Foolishness

Posted 7/29/2018

Scripture: Psalm 14

It has been said “Foolishness is doing the same thing while expecting a different outcome.” Fools and foolishness are the subject of many of popular sayings and a subject that often appears in books. Consider these sayings and quotes:

A fool and his money are soon parted. 

“The fool attempts to predict the next big wave while ignoring the tide.” ― Fahad Basheer

“Only a foolish child would go swimming in the river that swallowed his father.” ― Bamigboye Olurotimi

“Foolproof systems don't take into account the ingenuity of fools” ― Gene Brown

“The biggest fool is one who minds the business of others rather than minding his very own” ― Amit Abraham

“A fool can't help but be a fool, but when others follow, he makes a fool of us all.” ― DaShanne Stokes

Scripture has it’s own definition of foolishness — a definition we hear in our Psalm for today: “Fools say in their heart ‘There is no God.’” In the Bible, utter folly is to deny or ignore the existence of God. But this folly doesn’t consist in simply intellectually saying “God doesn’t exist.” Just as in popular thought, where foolishness is revealed in what one does, so folly in the Biblical understanding is a matter of how we live. It is seen in our behavior.

Notice, Scripture doesn’t say foolishness is to have intellectual doubts about God’s existence. Simply wondering about God’s existence isn’t what is in view here. This “say[ing] in [one’s] heart “There is no God” goes to a much deeper level of our existence than mere thought.

In Scripture, foolishness — saying there is no God — is to say we are not accountable to God for how we live. It is to assume that we can do whatever we want to do without any real consequences. It is especially to feel there are no eternal consequences. Such foolishness — such a refusal to recognize that we are accountable to God — leads to an “anything goes” mentality that inevitably invites one to go against God’s moral order.

While we need to acknowledge that what we think — whether we think God exists or not — is important; what kind of God we believe in is just — or even more — important. That is why the point in the Psalmist’s words are not simply about an intellectual assent to the existence of God. As Scripture says in James, even the demons believe in God (James 2:19). Simply believing God exists is not the problem that the Psalmist is addressing.

Rather the real problem — the foolishness of which this Psalm speaks — is found in not believing God provides a moral order by which we are to live. It is found in an “anything goes” attitude. It is found in a failure to accept that there are consequences — divinely ordered consequences — to our actions.

It is this failure to accept the limits God imposes that formed the heart of Adam and Eve’s disobedience. The serpent suggested that God really doesn’t mean it that they will die if they eat the forbidden fruit, rather they will simply “become wise.” That is, the serpent suggested that what God has established as an ordering of creation and the consequences of breaking that order really doesn’t exist. In suggesting they will “become wise,” the serpent suggested Adam and Eve can do as they please without worrying about consequences.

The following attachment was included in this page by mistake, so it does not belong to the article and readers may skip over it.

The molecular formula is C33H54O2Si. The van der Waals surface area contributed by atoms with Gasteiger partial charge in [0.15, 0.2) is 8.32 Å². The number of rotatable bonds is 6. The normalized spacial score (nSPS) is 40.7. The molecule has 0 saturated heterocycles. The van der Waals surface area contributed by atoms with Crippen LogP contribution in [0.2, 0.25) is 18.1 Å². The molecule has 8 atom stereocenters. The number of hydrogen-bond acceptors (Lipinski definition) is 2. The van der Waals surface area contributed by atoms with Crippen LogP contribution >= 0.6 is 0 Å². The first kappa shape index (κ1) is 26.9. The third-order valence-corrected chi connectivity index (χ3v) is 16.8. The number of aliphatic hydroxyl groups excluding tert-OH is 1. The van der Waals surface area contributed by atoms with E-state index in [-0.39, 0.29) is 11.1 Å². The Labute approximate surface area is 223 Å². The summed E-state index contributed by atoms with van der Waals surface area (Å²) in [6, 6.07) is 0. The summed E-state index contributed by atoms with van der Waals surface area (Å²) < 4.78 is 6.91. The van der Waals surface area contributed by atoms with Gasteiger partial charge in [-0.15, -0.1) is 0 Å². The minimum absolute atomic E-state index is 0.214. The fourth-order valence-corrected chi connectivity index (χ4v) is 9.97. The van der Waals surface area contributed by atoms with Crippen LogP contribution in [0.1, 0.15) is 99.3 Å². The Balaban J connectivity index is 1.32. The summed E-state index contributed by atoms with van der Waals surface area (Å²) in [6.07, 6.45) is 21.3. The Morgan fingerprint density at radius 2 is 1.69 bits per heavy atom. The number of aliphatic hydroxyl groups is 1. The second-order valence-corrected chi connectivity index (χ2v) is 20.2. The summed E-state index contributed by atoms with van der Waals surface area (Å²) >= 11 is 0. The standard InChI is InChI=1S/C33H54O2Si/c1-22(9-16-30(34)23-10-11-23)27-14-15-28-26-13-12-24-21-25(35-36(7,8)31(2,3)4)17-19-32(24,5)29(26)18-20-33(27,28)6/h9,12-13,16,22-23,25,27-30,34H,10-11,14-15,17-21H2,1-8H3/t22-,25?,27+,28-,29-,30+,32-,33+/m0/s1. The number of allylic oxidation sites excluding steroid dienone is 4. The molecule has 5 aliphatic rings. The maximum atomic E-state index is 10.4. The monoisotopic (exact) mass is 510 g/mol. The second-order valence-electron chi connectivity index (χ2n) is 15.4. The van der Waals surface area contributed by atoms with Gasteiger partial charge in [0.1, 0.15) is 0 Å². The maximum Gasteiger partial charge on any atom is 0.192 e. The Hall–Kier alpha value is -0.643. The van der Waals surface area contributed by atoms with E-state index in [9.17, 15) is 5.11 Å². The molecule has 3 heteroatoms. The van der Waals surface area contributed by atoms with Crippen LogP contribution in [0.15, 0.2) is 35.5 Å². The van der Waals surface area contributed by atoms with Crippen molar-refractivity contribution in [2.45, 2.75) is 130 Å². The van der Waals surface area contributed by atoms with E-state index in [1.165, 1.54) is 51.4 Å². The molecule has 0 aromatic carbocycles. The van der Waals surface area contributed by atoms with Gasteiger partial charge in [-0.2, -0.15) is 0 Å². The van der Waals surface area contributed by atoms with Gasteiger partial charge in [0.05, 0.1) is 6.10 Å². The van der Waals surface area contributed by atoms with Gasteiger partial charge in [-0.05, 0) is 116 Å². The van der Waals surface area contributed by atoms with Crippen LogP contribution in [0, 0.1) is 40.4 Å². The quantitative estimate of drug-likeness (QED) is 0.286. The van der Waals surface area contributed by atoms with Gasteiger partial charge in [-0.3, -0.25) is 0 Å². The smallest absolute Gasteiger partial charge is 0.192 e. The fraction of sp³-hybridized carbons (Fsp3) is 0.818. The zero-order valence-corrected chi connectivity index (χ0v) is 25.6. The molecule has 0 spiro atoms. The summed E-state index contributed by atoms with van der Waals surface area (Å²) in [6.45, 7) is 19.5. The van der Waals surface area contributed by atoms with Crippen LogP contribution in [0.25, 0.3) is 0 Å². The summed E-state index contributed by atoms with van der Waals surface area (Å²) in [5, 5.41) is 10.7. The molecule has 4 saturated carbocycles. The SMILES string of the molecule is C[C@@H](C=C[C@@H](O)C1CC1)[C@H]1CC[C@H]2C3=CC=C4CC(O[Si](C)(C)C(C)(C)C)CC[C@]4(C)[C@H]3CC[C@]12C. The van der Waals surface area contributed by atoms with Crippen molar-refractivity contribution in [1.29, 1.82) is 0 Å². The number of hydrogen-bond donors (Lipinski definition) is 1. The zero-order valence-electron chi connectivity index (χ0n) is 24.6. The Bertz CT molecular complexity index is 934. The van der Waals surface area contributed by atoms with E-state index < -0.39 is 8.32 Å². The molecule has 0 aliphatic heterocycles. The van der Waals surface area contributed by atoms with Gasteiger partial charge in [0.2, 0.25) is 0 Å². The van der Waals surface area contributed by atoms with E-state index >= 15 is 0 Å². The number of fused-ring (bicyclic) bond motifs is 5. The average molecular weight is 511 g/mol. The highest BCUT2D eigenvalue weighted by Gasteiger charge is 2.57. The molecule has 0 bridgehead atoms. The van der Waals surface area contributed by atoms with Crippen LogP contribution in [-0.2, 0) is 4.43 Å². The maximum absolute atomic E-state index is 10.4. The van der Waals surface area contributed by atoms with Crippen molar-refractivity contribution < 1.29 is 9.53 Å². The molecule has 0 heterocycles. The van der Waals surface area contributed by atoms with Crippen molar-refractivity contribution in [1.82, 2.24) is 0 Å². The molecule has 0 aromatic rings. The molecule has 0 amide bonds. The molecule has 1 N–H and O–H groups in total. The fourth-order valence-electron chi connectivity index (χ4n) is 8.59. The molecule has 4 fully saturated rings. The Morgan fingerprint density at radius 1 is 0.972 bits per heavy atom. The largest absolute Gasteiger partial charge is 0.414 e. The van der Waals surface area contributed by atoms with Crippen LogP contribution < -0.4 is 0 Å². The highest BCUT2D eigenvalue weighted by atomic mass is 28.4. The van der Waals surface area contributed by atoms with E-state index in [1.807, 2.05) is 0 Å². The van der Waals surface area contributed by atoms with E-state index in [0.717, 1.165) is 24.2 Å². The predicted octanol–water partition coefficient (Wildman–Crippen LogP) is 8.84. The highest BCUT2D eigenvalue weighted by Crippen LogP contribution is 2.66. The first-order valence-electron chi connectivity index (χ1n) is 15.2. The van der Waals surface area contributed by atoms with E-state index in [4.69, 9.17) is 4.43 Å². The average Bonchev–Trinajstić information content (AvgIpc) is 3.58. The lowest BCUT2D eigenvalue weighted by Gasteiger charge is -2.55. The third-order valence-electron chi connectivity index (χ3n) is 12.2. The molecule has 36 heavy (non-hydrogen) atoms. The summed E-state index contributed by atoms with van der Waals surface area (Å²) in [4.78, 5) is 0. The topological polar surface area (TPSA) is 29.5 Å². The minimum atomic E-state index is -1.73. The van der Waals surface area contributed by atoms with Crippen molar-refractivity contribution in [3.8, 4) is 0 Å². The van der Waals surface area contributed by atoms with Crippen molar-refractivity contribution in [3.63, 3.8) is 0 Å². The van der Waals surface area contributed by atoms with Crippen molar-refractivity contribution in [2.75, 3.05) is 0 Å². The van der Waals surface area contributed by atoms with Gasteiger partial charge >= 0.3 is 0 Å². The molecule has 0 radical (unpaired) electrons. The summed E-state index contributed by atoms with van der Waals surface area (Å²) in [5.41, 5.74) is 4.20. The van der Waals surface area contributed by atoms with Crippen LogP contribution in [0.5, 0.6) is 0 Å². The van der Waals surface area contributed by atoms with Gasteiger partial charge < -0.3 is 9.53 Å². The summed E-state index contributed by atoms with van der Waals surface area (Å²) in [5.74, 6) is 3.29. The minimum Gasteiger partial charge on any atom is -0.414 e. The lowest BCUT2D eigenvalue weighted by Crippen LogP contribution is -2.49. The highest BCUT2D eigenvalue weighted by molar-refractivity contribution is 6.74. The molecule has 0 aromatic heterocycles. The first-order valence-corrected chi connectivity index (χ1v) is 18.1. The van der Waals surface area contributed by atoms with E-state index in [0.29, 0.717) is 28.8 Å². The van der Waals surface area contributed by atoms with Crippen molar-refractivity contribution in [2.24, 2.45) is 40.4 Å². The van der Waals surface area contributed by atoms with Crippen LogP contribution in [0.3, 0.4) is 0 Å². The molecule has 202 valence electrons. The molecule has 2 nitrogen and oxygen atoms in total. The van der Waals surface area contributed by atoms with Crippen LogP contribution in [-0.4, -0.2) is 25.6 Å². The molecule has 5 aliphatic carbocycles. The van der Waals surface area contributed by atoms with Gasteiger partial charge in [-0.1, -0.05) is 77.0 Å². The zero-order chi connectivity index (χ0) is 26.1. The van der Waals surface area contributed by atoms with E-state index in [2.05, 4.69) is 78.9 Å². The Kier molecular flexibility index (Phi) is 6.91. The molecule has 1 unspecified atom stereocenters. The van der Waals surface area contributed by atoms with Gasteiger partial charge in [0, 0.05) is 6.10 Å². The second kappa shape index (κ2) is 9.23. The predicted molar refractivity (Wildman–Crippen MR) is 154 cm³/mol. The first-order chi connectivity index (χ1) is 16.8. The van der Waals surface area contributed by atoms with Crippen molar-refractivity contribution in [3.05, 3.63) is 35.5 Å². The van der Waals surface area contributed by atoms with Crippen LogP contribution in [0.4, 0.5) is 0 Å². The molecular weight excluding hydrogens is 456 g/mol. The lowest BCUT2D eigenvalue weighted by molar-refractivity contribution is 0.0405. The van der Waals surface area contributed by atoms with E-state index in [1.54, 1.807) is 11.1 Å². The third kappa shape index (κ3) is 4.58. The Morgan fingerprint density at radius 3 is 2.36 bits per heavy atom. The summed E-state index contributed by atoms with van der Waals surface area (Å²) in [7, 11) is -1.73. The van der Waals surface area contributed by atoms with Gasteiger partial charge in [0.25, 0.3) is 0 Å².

And so it is with all of Adam and Eve’s descendants. Unwillingness to believe in the God who created us leads us to deny the limits our Creator has placed upon us as His creatures. We become convinced of our own autonomy — our ability to do what we wish and to care for ourselves without any need of God. We become convinced of our own ability to decide what is right and wrong. We live as the serpent suggested we could live. Having eaten the fruit of the tree of the knowledge of good and evil we believe we alone can decide what is good and what is evil.

Yet, the truth is, we can’t determine good and evil. Despite our best efforts, we consistently fail in this as the ills and evils we so readily see in our world prove. Furthermore, in the grips of this belief that we can determine good and evil, we no longer seek after God for we believe we have no real need of God.

This is the folly of which the Psalmist speaks. A folly that seeks to define reality and the world by our own terms. A folly that recognizes no limits — that fails to acknowledge we are creatures. Such folly is at its heart simply a failure to acknowledge the Creator.

However, when we acknowledge our creatureliness we discover our need for God and God’s guidance. We know that the world has a moral order — that what we do matters. We acknowledge that we are responsible to God for our actions — that we can’t do anything we want without consequences. 

And in that we discover the wonder of the gospel — that Jesus Christ has come so that our own disobedience might be covered with his obedience and our resistance to God might be overcome by the power of his spirit. In recognizing our responsibility before God we discover, ironically, our true freedom in Christ. A freedom that is not a matter of doing what we want, but of living in harmony with all God’s creation. 

While popular notions of fools and folly provide some good advice, only the Scriptural understanding of folly can guide us into true, abundant life. So let’s put our folly behind us and live with the knowledge of God — which truly is, as Proverbs indicates, the beginning of real wisdom!